After A Life Of Critiquing Other's Music, 'Sylvie' Makes Her Own Album Sylvie Simmons has had a long and distinguished career as a music journalist, but she always had a secret desire to perform. She shares her first album, Sylvie, with NPR's Scott Simon.

After A Life Of Critiquing Other's Music, 'Sylvie' Makes Her Own Album

After A Life Of Critiquing Other's Music, 'Sylvie' Makes Her Own Album

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Sylvie Simmons has had a long and distinguished career as a music journalist, but she always had a secret desire to perform. She shares her first album, Sylvie, with NPR's Scott Simon.


Sylvie Simmons toured with Black Sabbath. She captured Johnny Cash's final thoughts, profiled Leonard Cohen, Serge Gainsbourg and Neil Young to great acclaim. And now after a professional lifetime spent investigating, analyzing and explaining the music of others, Sylvie Simmons has written an album of her own.


SYLVIE SIMMONS: (Singing) There's a million stars up in the sky tonight and I have wished on every one.

SIMON: It's titled simply "Sylvie." She joins us now from the studios of our member station KQED in San Francisco. Thanks so much for being with us.

SIMMONS: It's my pleasure, thank you.

SIMON: Were you always a performer struggling to get out of journalism?

SIMMONS: I wasn't really so much struggling to get out of journalism. I was just a performer secretly at home. Ever since I was a child and I was on stage tap dancing and singing, but I just couldn't do it publicly after that. Once I hit my teens, I got very, very shy.

SIMON: So what happened to put you across and decide you're going to try this?

SIMMONS: Well, a strange thing happened and it's all to do with Leonard Cohen. I wrote a big book on him. And when I was doing all the research and traveling around the world and going everywhere he went, including the monastery where he became a monk, I took a ukulele with me to keep me company - a kind of bit like a puppy, but you don't have to clean up after it. And then after the book came out, I decided I would go on a tour with my ukulele and book because the ukulele was a kind of security blanket by that point. I thought nobody could throw things at me. And I started singing Leonard Cohen songs and gradually I think that the idea of having stage fright just disappeared from sitting in little intimate bookshops and record stores singing his songs, so I'm now doing my own songs.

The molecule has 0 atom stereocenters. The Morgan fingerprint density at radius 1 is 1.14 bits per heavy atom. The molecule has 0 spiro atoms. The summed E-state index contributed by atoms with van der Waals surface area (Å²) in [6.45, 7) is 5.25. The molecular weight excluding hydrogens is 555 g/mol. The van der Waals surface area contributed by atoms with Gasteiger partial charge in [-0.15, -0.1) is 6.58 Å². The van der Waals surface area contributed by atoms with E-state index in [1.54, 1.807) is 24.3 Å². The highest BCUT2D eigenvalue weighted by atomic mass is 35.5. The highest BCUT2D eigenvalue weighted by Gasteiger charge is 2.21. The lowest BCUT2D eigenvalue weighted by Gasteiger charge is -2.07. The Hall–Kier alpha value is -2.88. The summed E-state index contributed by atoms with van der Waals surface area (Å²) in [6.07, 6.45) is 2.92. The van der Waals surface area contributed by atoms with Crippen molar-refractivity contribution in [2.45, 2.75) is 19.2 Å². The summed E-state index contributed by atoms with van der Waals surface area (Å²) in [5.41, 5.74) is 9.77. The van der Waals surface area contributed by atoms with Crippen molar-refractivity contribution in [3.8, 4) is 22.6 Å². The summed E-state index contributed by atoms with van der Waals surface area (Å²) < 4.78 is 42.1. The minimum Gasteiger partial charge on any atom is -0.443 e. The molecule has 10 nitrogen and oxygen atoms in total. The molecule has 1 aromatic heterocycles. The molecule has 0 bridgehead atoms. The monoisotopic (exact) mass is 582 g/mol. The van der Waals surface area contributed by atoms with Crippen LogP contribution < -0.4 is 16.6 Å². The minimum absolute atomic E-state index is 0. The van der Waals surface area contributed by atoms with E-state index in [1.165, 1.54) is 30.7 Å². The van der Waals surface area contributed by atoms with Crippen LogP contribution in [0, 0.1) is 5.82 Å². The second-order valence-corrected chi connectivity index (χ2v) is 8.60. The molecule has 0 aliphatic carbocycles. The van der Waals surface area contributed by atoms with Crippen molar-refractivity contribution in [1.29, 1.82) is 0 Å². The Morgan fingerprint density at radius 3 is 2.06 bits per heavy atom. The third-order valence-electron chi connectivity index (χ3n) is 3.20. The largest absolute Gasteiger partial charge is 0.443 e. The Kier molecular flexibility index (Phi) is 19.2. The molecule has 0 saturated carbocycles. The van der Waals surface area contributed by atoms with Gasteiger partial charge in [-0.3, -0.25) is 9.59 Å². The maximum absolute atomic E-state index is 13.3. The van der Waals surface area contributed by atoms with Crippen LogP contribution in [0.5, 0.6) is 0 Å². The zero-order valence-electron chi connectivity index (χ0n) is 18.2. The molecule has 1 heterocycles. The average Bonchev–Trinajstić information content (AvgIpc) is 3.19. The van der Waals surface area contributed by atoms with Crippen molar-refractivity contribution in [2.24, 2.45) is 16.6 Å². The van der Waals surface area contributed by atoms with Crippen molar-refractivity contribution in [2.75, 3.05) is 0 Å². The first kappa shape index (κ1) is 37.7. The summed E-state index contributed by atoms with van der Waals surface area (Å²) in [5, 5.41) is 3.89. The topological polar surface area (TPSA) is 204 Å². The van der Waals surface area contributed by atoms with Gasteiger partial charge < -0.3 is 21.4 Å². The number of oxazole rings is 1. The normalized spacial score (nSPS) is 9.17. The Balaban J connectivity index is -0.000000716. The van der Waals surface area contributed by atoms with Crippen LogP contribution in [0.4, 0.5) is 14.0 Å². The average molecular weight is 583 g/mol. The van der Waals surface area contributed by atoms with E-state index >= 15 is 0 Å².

SIMMONS: (Singing) Who knows where time goes when it flies, when it flies?

SIMON: This is "Who Knows Where Time Goes."


SIMMONS: (Singing) Sunlight to moonlight, close your eyes, close your eyes.

SIMON: Where did this song come from?

SIMMONS: Well, they're all little stories of heartbreak really - love and loss - but also kind of inspired by the ukulele itself. It's such a sweet, sad little instrument.

SIMON: Let me ask about your writing process because you not only have been a professional, but you have been up close and personal with some of the people who are considered among the best writers in popular music. Do you learn something from them?

SIMMONS: It's strange; I don't think there's any real conscious taking from their work or any conscious influence from their work. But you start absorbing it all - pretty much I've spent my entire life in music. I became a music critic very young and so I've listened to thousands upon thousands of great albums, so I'm sure they all sort of soak it in some way. But because my Leonard Cohen book took so long to write, I think that I was sort of living, breathing and thinking Leonard Cohen, so he may have had some kind of influence on a few of the songs. I think the song "The Rose You Left Me" was one that seemed very Leonard Coheny to me because it wasn't really a ukulele song and usually I don't think of writing things that are more like hymns.


SIMMONS: (Singing) I could never tell you the way I feel. I can only kneel in this cold and empty place. Take up the rose that you gave to me, safe with me, 'til again I see your face.

Yeah because that was interesting - when I wrote it in my head when I was out for a walk and when I came back, I realized I'd have to play it on a synthesizer.


SIMMONS: The rose you left me when you left me never died and I survived the piercing of the thorn.

SIMON: So this was running through your mind as you walked?

SIMMONS: Yes, it just kind of came to me and I thought this doesn't sound like a song that I wrote. And so when I came back down the hill, running down the hill, I went straight to the synthesizer and it came out.

SIMON: When you were a music journalist, did you ever roll your eyes when songwriters would say something like oh, you know, I don't know where that song came from. I just, you know, there's - something was revealed within me and I was just the conduit.

SIMMONS: You know, that's so funny, that was exactly what I was thinking at one point where you just say I don't write them, I channel them. But I was channeling, sitting on the sofa on my own with a little ukulele on my lap, so it wasn't quite as romantic as their channeling, I think, or as exciting. But certainly yes, sometimes a song just comes fully formed and all you have to really do is remember it.

SIMON: So maybe they weren't as doughty as we thought they were.

SIMMONS: Oh, I think they're definitely as doughty as we thought they were, but in different ways.


SIMMONS: (Singing) Stars up in the prairie sky just make me think of your beautiful eyes.

SIMON: Sylvie Simmons. Her new album, out November 11, is just called "Sylvie." Thanks so much for being with us.

SIMMONS: Oh, thank you very much. I had a lovely time.


SIMMONS: (Singing) I'm just a lonely cowgirl.

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